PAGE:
All About Flavor
Understanding Cocktail Flavor Profiles
When it comes down to it, building a great cocktail profile is just like cooking. The goal is to get a range of flavors working together in harmony to create something interesting and unique flavored cocktails. We use words like depth and complexity a lot when speaking about well-made recipes because they are never just one note. They have layers of flavors brought together in different ratios to strike that ever-desired balance.
We like to breakout flavors—in cooking and cocktails— into five categories: sweet, sour, bitter, spicy and salty.
Together, these differing cocktail profiles work to enhance one another or balance each other out. If you want more of a particular flavor category, you can enhance it with a complementary one. Conversely, if one flavor becomes overpowering, you can add a contradictory one to even the scales a bit.
So how do you know which ingredients work best together? This guide explores each category one by one, showcasing just how bartenders (yourself included) can use these differing cocktail flavors to perfect their drinks.
Adding a bit of sweet can help counteract sour, bitter and spice.
Bring the sweet with: liqueurs, sugar, syrups, honey, molasses, jams, or flavored sodas
In a whiskey sour, the sourness from the lemon juice is balanced the sweetness of the simple syrup.
Adding sour enhances saltiness and balances out spicy and sweet flavors.
Add some sour with: Citrus juice (lemon, lime, orange, grapefruit, etc.), vinegar, cider, tomato juice, pickled vegetables
In the Bee’s Knees cocktail, the rich and sweet honey syrup is perfectly complemented by the tart and vibrant lemon juice.
Adding a touch of bitter balances sweet and salty.
For a bit more bitter add: coffee, cocoa (not the sweetened kind), grapefruit , hops or, of course, bitters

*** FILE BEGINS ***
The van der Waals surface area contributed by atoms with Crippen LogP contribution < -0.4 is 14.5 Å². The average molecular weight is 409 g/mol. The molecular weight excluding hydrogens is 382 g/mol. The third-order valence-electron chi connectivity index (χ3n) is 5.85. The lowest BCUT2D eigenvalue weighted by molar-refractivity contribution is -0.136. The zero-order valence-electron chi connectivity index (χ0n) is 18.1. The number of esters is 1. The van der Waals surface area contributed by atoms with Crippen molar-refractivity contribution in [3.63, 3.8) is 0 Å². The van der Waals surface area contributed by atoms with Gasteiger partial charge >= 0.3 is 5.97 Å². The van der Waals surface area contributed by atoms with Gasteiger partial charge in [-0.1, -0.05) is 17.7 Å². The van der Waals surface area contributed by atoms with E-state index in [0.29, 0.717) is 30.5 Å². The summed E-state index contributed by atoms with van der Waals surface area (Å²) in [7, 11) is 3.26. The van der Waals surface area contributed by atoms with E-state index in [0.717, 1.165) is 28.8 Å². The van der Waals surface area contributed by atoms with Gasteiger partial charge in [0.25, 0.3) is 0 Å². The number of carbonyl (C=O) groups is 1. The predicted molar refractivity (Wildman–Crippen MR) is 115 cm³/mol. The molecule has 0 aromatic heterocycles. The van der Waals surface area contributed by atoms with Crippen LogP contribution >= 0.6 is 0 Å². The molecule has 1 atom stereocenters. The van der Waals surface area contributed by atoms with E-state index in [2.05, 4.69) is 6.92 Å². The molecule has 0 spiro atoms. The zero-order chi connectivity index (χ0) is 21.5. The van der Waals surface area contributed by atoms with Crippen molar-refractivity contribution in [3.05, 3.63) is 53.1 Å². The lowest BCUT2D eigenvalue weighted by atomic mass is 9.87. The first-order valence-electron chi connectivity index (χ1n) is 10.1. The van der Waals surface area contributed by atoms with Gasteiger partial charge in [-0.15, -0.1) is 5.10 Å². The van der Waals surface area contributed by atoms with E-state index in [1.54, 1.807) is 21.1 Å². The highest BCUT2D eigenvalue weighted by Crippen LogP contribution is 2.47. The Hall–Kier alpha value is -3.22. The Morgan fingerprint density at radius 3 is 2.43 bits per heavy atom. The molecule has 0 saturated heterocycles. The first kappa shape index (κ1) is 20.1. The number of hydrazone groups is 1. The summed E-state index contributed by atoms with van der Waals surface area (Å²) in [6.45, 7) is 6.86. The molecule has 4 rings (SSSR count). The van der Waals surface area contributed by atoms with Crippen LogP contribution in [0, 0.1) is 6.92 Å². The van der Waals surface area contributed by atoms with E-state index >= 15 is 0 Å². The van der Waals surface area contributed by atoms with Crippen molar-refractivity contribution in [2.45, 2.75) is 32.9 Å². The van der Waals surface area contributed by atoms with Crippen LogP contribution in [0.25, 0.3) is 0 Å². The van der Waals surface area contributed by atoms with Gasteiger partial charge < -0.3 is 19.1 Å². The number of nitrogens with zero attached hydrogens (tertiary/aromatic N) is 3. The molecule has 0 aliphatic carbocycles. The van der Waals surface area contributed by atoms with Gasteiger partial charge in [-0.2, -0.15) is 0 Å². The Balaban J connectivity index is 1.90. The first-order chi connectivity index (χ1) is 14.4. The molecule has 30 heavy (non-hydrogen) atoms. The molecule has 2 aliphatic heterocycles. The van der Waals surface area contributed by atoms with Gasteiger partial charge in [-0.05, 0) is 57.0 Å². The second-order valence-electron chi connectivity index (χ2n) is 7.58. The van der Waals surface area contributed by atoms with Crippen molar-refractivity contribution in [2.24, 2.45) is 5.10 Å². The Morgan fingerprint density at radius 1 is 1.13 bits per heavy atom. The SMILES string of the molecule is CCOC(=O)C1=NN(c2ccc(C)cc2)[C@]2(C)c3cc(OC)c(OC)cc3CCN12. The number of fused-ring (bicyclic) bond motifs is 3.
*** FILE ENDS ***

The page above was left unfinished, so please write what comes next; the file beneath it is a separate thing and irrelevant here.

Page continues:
One of the oldest tricks in the book, the sugar (typically in the form of simple syrup these days) in an old fashioned plays perfectly with the complex flavors of the aromatic bitters.
For those who like spice, it’s a flavor that plays very nicely with sour or sweet.
Spice it up with: hot sauces, wasabi, horseradish, fresh ginger, jalapeños, habaneros, chili peppers (great for garnishing too!)
Spice can often be seen used as a bonus flavor added at the front of the sour-based cocktails we know and love. Spicy margarita. Spicy paloma. You know the drill. It’s also a no-brainer addition to a bloody mary.
Salty flavors added to cocktails enhance sweetness and counterbalance bitterness.
Feeling salty? Add: kosher or sea salt, saline solution, olive brine, soy, tomato juice or anchovy paste
Salt rims on favorites like margaritas and palomas are a simple and fun place to start, a pinch of salt in Paloma (versus just a rim with it) will bring out more grapefruit notes. Dirty Martinis are also a crowd-pleaser as the olive juice adds the perfect salty component.
MIX IT UP
Hopefully these cocktail flavor profiles have given you a better understanding of the recipes you know and love, showing just why the flavors work so well together. They’re a great tool if you want to start experimenting on your own, as well. The next great cocktail is out there just waiting to be crafted.